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A will is an estate planning document that among other things allows an individual to pass assets to beneficiaries after death Those who do not have a will have their assets distributed in accordance with California intestacy law. It may also be possible to name a guardian in the will for any minor children the testator may have.

An executor should be named who will oversee the estate according to state law or any other instructions that are left for that person. Wills are only applicable to assets that do not have a beneficiary designation. They may also not cover any assets that are held outside of an estate. In the event that an individual has a trust, the instructions provided in that trust are to be followed regardless of what the will states.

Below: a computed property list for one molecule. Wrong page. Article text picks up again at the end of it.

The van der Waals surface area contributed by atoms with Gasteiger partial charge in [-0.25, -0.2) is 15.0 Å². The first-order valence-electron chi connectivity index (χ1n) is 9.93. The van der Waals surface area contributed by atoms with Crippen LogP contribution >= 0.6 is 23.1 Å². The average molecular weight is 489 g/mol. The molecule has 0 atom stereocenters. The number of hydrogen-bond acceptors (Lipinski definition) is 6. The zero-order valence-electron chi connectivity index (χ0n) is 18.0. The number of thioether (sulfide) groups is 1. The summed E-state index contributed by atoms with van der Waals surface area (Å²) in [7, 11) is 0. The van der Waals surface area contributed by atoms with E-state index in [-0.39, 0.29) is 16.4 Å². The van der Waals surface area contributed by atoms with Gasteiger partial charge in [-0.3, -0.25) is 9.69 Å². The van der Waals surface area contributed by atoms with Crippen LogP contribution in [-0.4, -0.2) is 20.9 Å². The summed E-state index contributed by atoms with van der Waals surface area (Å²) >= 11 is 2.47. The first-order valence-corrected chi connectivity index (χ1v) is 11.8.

Other assets that aren’t covered by a will include the cash value of a life insurance policy or the money remaining inside a retirement plan. Those who are married are entitled to 50 percent of any joint assets acquired during the marriage. The other half belongs to the spouse and cannot be transferred or gifted to another party without his or her consent.

Individuals who are interested in creating an estate plan may wish to consult with an attorney. Counsel may be able to explain more about the benefits of a living trust or will. The attorney may also be able to review any existing documents to ensure that they are valid and still meet the individual’s needs. In some cases, an attorney may keep a copy of a will, trust or any other document for safekeeping and easy access if they are ever needed.